The west Texas town of Marfa may have the Galveston, Harrisburg and San Antonio Railroad to thank for its status as Presidio County seat. The honors first went to Fort Davis, once part of the expansive county, before the railroad chose to avoid the mountain-bound community in 1882, instead erecting tracks across the wide-open Marfa Plateau and establishing water stops along the way that would develop into full-fledged communities like Marfa. By 1885, county voters made a decision to replace Fort Davis and elect Marfa as the center of Presidio County government.
In need of a courthouse to solidify its new position, the relocated commissioners court issued a call for designs and bids less than six months after the move, advertising in various newspapers including the San Antonio Express for contractors and architects. The call captured the attention of noted San Antonio architect Alfred Giles and the contractor Colonel J. H. Britton.
According to an 1886 article in the Dallas Morning News, the bidding was considered “an exciting contest…Nineteen contractors contested and the bids were close. Col. J. H. Britton and Alfred Giles of San Antonio were the most reasonable bidders and the fight lies between the two…Col. Britton states that Marfa is surrounded by a fine country and has unexcelled water, and the future of the town is bright”. Presidio County commissioners awarded the contract to Britton, resulting in a French Second Empire style courthouse similar to Giles’ design for an El Paso County courthouse (now demolished). Britton and Giles had worked together on the El Paso County courthouse, thus the Presidio County competition, decision, and resulting design established an uncertainty regarding the true architect of the Presidio County courthouse among historians today.
The three-story Second Empire design features Italianate detailing and a large and imposing courtroom spanning the second floor. The central domed tower is octagonal in shape with two large windows on each side. The tower is covered in ornamental shingles and a Goddess of Justice statue is mounted on top. Missing are her scales and the blade of her sword, believed to have been shot off by a citizen unhappy with Presidio County governance. He is rumored to have said “there is no justice in Presidio County” as he shot out her symbolic scales.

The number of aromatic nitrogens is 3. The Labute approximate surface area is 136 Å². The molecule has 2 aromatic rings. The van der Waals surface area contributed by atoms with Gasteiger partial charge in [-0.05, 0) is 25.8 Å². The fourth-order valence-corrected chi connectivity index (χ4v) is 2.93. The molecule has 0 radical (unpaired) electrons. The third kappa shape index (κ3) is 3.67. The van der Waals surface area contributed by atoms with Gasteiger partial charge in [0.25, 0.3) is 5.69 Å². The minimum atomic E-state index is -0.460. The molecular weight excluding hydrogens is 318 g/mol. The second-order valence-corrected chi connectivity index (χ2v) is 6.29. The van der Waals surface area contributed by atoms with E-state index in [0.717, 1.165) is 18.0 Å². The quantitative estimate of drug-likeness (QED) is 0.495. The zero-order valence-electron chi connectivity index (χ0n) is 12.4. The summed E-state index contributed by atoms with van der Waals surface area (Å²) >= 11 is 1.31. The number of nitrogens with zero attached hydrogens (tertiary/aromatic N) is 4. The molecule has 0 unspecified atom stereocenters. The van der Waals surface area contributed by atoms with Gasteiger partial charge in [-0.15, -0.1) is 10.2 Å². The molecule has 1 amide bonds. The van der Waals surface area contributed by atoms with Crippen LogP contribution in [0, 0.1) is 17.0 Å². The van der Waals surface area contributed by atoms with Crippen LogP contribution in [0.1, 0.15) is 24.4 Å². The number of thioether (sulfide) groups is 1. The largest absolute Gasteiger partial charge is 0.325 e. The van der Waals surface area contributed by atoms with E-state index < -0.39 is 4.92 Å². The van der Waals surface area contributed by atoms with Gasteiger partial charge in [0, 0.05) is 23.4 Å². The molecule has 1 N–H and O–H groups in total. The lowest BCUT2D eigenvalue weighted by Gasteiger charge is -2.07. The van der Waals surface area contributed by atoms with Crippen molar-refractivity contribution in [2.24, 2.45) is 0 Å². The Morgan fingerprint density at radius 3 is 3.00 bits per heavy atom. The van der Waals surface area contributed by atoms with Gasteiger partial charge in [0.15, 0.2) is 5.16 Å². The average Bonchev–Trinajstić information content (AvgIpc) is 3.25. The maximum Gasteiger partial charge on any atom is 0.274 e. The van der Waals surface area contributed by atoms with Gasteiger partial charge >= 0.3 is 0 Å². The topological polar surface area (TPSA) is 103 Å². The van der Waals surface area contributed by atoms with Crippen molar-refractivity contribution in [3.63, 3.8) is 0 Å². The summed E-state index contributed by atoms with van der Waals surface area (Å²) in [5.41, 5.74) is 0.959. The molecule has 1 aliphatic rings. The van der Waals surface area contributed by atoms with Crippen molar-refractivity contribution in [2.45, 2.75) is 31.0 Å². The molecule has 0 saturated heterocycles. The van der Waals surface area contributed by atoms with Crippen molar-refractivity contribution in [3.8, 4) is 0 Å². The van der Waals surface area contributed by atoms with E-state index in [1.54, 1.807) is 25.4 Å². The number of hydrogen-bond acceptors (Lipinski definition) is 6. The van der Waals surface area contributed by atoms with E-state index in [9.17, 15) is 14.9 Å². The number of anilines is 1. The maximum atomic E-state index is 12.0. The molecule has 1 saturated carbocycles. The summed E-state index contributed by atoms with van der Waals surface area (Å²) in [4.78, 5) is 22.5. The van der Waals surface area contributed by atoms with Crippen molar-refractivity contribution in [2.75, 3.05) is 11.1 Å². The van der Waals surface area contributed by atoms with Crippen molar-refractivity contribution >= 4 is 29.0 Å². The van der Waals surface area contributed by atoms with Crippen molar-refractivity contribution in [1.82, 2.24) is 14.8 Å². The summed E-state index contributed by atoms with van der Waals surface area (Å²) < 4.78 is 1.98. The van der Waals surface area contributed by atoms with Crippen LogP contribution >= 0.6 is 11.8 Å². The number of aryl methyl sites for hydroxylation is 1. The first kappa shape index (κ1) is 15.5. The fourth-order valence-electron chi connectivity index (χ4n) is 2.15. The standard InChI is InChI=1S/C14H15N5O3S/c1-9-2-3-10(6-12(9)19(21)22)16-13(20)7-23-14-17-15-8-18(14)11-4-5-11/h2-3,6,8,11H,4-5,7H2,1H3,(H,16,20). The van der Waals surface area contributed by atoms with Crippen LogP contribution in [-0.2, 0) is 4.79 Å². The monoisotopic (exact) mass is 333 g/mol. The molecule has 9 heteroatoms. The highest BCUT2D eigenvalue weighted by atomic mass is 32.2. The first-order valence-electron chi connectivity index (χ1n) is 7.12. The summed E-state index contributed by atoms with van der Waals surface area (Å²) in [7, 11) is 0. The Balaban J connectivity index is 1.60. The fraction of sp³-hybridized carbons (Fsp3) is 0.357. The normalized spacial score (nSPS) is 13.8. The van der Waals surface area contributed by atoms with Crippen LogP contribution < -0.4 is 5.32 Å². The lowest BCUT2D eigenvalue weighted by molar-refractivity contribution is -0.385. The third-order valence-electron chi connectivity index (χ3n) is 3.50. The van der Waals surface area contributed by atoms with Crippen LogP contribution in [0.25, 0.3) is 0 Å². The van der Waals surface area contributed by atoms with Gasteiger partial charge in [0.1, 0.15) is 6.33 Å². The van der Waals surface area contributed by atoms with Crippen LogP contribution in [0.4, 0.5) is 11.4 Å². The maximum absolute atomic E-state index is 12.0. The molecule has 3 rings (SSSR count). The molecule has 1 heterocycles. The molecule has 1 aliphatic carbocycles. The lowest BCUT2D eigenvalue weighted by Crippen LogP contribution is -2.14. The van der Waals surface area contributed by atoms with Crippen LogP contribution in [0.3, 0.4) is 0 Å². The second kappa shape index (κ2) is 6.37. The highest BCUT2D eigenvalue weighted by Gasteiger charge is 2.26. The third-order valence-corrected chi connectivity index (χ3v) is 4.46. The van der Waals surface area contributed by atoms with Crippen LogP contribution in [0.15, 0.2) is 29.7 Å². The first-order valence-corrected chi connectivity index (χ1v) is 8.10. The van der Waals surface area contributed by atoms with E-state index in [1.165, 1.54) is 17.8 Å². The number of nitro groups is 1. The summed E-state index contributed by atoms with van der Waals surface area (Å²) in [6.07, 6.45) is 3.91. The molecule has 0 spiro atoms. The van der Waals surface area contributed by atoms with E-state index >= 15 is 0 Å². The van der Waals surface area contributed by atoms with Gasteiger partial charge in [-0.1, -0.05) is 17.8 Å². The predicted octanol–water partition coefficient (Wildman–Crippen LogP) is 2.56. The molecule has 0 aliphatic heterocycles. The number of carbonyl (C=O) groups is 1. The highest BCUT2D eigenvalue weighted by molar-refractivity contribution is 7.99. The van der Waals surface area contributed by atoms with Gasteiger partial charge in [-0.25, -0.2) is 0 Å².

The county celebrated the completion of the courthouse in tandem with the New Year on January 1, 1887, hosting a “grand ball”, the first of many social occasions held in and around the courthouse, a tradition that continues today. However, activities including dancing and sleeping inside the courthouse were curtailed in 1919.
The courthouse underwent modifications in 1915 and 1929, the two dates selected for its restoration. The exterior, composed of red brick but later covered in stucco, has been returned to its 1929 iteration (post-stuccoing) while the interior now appears as it did in 1915, all courtesy of a grant from the Texas Historic Courthouse Preservation Program. A general dislike by local citizens for the return of the original French ochre color covering the interior walls required a reiteration of the difference between “renovation” and “restoration”. Electing to restore an historic building requires a return to the state in which the building existed previously, regardless of personal aesthetic tastes. Although the Presidio County courthouse interior walls are once again ochre, the sword and scales originally featured on the exterior Goddess of Justice remain absence in accordance with its pre-1929 “removal”.
Presidio County Courthouse